Taiwanese Radish Cake (蘿蔔糕 – Gwei)

Gwei… Taiwanese radish cakes made of rice and daikon.  Mmmmm… Every time I hear that name, fond memories of savory and succulent Taiwanese dim sum treats from my childhood come rushing back.  I still remember those lazy weekend trips to Chinatown for dim sum in Philadelphia.  I’d watch steaming mini bamboo baskets of gwei passing by on carts and desperately point with my tiny fingers to get my parents attention.  So as an adult, this dish is on my must-make list. Thank goodness we kept Deniz’ old fashioned rice cooker, as the recipe doesn’t work with a modern rice cooker.  The below recipe is adapted from Wei-Chuan’s Chinese Dim Sum cookbook for a vegetarian diet.  Enjoy!


  • 1 lb of rice flour
  • 4 c water
  • 2 lbs of daikon radish, shredded
  • Morningstar veggie sausage patties
  • 3 shallots, chopped
  • 1 T salt
  • 1 t pepper (black or white)
  • Optional garnishes:
    • scallions, chopped
    • Maggie liquid seasoning
    • garlic chili oil

Toast the veggie sausage patties in the oven for 13 minutes on 400°F. Cool and pulse in a food processor (or chop manually) to a ground beef consistency.

Combine the rice flour and water and stir until no lumps remain.

Stir-fry the shredded daikon in 4 T of cooking oil on high heat until soft.  This will take a while, be patient.  Set aside.

Stir-fry the ground veggie sausage and chopped shallots in 3 T of cooking oil for a minute on medium high heat.  Add the salt and and pepper and stir-fry for a minute more.  Add the white radish and stir to combine.   Turn off the heat and add the watery rice flour.

Place in an old-fashion rice cooker.*  Add enough water in the gap between the cooker and the container to fill it half way. Make sure that the container is not touching the side of the cooker or steam will drip into the cake instead of back into the gap.  Cook in the rice cooker for two hours.   After 10 minutes of cooking, stir the cake mixture to evenly distribute the daikon.  Return to cooking.  Continue to add water in the gap between the cooker and the container throughout cooking as needed to keep the rice cooker cooking for the full cooking time.  Do not fill the gap more than half full or boiling water may bubble into the cake mixture during cooking.  After cooking, cool to room temperature.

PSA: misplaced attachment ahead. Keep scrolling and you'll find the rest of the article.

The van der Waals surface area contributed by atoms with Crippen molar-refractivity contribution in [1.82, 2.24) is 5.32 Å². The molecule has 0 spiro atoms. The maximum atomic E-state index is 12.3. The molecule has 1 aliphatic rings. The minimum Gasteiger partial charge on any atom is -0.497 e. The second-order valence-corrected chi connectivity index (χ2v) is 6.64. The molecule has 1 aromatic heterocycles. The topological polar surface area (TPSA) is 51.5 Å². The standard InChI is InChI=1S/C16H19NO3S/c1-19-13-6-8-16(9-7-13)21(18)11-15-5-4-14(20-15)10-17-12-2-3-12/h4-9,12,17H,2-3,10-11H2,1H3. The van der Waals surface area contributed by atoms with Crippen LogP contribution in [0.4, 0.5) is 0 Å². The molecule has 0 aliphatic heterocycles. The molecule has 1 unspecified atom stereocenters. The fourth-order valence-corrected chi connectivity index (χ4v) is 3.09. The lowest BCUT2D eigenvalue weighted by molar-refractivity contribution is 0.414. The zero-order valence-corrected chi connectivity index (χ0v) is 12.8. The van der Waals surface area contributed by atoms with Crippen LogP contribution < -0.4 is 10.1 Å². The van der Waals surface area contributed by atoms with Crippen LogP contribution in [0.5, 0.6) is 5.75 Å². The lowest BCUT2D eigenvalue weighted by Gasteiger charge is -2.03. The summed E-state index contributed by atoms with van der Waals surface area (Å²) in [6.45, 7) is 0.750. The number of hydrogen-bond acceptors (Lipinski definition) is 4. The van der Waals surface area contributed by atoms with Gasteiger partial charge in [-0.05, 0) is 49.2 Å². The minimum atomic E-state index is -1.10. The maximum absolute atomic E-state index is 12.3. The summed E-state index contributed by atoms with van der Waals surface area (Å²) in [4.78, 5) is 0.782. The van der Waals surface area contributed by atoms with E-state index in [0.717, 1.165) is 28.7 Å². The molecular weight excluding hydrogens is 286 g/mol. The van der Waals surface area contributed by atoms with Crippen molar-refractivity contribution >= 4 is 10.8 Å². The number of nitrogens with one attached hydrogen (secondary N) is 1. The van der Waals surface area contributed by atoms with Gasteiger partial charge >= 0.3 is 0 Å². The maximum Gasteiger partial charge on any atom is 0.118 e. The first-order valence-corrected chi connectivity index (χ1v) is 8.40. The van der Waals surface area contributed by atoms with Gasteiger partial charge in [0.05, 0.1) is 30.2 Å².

Remove the cake from the container and slice into 1/2 inch slices.  Pan fry each slice on both sides until golden brown. Sprinkle on garnishes as desired.

*Note:  Old-fashioned rice cookers require water to be put in the gap between the cooker and the rice container to create steam.  They also have loose-fitting lids.  Newer rice cookers do not this gap for water.  This recipe won’t work on a new rice cooker because it will automatically turn off after 10 minutes and will not continue to cook.


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